It's not easy to love your lawyer, especially when you're a CIO. After all, more than a few lawyers have been known to let business opportunities shrivel up and die while they spent weeks finagling the finer points of a contract.
Consider one of Larry Bonfante's worst memories: For an outsourcing contract at a previous employer, Bonfante, the IT director, says he and the vendor negotiated 95% of the deal in three months. Then he brought in the company's lawyer to make it official and "button up the contract," as Bonfante puts it. Instead, his lawyer engaged the other lawyer in a protracted battle.
"They were getting stuck in the weeds on things that didn't matter that much to the business, on minutiae, [service-level agreements] that didn't amount to a hill of beans," Bonfante says, such as, "What is the penalty for the kind of outage that might happen once in a millennium?"
Bonfante worried that his lawyer was ruining relations with his vendor. Determined to salvage the deal, he turned to his chief executive for help. The CEO forced the lawyer to finish up, and the deal finally closed -- six months after the lawyer got involved.
Most CIOs can tell some version of this tale from personal experience. Some are so afraid of their lawyers that they do whatever they can to avoid them, including signing their own contracts. In past years, that could work. No more. Today's IT organization is fraught with new risks. It exposes the company to lawsuits and crippling fines if it runs afoul of Sarbanes-Oxley or other regulations, if it can't produce subpoenaed documents, if it compromises customer data, or if it fails to monitor what employees do online and somebody needs to find out.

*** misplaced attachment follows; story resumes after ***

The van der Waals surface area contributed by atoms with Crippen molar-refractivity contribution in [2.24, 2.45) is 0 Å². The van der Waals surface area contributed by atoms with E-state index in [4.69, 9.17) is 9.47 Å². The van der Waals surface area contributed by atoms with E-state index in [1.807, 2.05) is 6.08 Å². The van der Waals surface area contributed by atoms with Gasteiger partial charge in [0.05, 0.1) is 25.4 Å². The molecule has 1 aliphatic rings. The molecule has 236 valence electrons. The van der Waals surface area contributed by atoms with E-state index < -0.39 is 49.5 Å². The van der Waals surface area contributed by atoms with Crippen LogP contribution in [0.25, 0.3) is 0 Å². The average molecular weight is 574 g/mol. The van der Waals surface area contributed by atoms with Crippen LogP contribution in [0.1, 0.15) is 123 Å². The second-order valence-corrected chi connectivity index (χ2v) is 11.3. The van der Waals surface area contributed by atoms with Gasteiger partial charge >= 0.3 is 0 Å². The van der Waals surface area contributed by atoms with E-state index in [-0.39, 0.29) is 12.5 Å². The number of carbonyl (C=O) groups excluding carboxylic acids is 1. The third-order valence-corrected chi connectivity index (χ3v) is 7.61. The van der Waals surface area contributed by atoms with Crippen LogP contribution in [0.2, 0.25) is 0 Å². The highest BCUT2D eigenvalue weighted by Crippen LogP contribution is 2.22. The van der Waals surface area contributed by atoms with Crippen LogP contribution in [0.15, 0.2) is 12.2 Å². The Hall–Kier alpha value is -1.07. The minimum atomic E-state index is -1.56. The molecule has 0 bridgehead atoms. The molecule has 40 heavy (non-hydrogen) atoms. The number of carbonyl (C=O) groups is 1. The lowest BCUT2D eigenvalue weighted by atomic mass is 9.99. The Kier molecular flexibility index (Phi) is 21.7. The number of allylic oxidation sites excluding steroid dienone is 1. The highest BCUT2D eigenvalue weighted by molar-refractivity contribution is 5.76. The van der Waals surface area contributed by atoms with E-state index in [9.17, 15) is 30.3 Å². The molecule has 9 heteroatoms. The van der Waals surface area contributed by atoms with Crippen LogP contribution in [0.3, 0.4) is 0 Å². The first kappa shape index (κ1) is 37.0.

Vendor contracts can be more complicated, too. Consider hosted service applications. An IT organization that rents applications for on-demand usage needs to lock down service levels and penalties for problems that can arise from these types of contracts. CIOs shouldn't cut corners here, but some do. Instead of hiring a lawyer to write up a contract that covers hosted applications, CIOs who don't know any better dust off their traditional software licensing agreements and try to mark them up to fit.
All this means that CIOs need to protect their companies -- and their careers -- by getting to know their lawyers and engaging them early on, before a contract is down to the wire on a deadline or a subpoena has been sitting on a desk for a week. Yet it rarely happens. Most CIOs talk to lawyers "because they're already being sued or because the vendor has already breached contract," says Laurie Orlov, Forrester Research vice president and research director. "Generally speaking, CIOs have not been proactive."
We asked CIOs and lawyers how IT executives can build the right relationships with their counsel and get the legal expertise they need, especially for vendor contracts. Here's what they told us.
This was first published in August 2006